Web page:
Hong Kong-listed firms may have to return excess cash to investors
A group of investors, including BlackRock and publisher and activist David Webb, are campaigning for Hong Kong’s Securities and Futures Commission to introduce new rules to stop issuers retaining large cash holdings.
The move comes after the asset management giant recently failed to prevent one of its investees, Hong Kong-listed G-Resources, an electronic goods seller-turned-mining firm, to sell its $775 mn main asset and keep the profit – and to rebrand itself as a financial services firm along the way.
The Hong Kong exchange’s current listing rules do not specify what level of cash holding is acceptable for a company. BlackRock and its campaign allies believe it should be capped at 50 percent of net assets, with anything above to be returned to shareholders as a dividend or share buyback.
‘We’ve raised this mechanism as a possibility with the regulators in order to avoid situations like [that] with G-Resources,’ says Pru Bennett, head of corporate governance in the Asia-Pacific region for BlackRock, in a South China Morning Post interview. ‘To have a company listed where the majority of assets are in cash really doesn’t make sense. That’s not the type of investment we consider.’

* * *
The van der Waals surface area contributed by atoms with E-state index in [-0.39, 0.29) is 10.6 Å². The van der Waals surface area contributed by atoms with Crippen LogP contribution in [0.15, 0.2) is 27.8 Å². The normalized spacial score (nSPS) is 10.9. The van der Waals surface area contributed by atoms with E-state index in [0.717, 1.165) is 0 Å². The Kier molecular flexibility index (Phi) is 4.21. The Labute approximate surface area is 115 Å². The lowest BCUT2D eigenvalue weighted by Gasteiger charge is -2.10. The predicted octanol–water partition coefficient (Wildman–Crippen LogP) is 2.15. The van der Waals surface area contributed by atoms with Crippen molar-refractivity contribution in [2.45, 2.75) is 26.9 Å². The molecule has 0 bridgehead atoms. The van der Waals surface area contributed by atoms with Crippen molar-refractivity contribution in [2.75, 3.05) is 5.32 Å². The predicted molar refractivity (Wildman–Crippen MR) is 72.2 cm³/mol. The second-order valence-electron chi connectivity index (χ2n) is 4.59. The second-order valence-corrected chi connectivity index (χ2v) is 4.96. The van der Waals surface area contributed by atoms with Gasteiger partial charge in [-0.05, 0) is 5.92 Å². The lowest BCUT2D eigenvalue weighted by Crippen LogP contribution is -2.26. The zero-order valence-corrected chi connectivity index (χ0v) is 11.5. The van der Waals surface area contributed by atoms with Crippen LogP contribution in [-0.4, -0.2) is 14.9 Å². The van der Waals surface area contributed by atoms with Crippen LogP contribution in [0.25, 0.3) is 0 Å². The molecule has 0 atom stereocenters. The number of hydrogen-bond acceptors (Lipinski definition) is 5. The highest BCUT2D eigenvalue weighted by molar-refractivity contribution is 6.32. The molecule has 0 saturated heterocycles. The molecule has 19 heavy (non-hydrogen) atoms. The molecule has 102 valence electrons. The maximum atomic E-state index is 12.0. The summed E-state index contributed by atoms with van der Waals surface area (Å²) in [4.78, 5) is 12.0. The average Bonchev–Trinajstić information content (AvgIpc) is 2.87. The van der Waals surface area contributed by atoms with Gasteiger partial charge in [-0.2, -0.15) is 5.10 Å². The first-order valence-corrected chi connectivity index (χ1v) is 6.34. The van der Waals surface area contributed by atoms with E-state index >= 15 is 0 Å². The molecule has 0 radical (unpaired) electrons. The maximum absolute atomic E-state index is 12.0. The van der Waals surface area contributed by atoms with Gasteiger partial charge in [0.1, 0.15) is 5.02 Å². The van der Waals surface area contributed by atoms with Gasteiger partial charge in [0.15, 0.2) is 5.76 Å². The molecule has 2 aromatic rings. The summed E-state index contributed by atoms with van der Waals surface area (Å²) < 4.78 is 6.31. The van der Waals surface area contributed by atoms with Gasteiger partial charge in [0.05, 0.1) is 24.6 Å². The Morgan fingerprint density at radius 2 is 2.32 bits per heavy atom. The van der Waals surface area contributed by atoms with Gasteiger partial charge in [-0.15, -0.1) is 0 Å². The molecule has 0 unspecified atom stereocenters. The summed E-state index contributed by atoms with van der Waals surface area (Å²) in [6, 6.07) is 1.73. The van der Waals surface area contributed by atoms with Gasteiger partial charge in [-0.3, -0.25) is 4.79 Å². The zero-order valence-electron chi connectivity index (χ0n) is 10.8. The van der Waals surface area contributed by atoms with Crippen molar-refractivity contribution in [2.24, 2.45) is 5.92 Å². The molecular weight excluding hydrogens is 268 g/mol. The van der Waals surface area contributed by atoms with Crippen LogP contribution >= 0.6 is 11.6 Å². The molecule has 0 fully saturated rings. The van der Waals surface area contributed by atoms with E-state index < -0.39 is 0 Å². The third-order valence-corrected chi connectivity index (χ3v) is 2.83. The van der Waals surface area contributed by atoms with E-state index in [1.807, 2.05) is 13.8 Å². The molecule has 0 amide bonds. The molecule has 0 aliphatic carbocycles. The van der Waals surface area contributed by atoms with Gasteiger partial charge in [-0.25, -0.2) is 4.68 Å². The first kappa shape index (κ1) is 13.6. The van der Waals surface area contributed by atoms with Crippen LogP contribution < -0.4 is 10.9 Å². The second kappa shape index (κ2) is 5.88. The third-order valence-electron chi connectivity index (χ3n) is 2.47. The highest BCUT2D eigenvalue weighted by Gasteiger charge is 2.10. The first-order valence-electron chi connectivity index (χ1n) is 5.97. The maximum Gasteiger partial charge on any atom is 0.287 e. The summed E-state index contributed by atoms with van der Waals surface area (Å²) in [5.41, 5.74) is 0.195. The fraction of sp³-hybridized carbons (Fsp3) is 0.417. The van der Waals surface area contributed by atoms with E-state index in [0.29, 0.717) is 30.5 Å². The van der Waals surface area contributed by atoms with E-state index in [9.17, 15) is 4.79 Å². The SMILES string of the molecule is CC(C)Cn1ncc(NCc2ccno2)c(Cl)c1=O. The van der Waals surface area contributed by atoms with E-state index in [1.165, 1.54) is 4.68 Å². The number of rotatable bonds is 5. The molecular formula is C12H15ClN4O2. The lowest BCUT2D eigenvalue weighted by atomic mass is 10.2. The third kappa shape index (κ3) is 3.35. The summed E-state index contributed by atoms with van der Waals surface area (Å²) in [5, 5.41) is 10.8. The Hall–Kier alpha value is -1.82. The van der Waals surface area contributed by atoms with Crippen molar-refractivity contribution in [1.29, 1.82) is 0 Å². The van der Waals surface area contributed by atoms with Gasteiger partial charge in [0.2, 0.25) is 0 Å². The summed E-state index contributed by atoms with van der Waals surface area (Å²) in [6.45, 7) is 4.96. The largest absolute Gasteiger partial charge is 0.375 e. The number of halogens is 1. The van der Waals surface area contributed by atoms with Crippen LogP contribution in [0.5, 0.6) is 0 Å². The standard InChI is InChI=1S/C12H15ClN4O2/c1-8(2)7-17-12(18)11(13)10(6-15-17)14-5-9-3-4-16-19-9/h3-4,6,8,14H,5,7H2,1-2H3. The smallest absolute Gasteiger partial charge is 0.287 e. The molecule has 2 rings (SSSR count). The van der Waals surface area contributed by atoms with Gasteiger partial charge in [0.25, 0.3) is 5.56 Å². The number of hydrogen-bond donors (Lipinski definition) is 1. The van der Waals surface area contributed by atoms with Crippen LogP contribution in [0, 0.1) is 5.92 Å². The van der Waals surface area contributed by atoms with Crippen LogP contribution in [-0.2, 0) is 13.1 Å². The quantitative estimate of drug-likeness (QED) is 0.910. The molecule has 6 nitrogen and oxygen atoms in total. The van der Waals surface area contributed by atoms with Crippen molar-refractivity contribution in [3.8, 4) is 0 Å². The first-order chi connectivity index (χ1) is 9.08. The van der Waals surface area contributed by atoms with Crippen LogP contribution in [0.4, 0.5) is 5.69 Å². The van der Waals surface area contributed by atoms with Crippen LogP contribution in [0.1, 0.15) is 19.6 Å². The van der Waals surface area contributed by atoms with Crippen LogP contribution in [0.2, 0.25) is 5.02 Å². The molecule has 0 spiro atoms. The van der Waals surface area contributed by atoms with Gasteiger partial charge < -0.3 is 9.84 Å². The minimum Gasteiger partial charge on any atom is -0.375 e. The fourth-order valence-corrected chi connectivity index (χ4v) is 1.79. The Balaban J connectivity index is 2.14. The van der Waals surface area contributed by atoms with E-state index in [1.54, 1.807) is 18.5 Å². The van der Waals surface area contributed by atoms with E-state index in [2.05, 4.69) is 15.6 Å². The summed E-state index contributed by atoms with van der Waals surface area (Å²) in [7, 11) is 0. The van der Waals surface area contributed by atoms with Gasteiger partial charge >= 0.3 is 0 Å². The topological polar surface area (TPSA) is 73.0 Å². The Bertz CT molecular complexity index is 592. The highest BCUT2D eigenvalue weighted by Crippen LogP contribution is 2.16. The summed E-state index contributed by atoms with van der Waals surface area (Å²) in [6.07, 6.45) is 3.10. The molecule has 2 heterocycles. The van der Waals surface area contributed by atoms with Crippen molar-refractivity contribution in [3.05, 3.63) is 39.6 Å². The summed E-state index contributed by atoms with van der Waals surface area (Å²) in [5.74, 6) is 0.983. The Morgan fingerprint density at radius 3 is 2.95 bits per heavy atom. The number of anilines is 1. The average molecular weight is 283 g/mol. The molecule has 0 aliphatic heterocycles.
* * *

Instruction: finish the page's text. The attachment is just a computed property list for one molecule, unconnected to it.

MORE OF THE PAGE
The new regulatory proposal, dubbed the ‘cash shell limit’, implies that distribution of any funds above the threshold would be put to a vote by shareholders. ‘If a company can make a good case for retention, then shareholders may veto the distribution and leave the money in the company,’ Webb explains to IR Magazine.
Some types of firms, such as banks, insurance companies or brokers, which are required by regulation to maintain a level of capital exceeding the limit, would be exempt. Also, the cash shell limit does not relate to gross assets, but is expressed in terms of attributable net cash and net tangible assets, as it aligns with the equity owned by shareholders, Webb details.
‘This ample allowance of cash reserve will not prevent the pursuits of businesses, which sometimes need to retain all their profits in order to expand, build new factories, invest in research and development, or make acquisitions,’ Webb comments. ‘But companies will no longer be able to hoard cash that could be better-deployed by investors elsewhere in the economy. These are shareholders’ funds, after all.’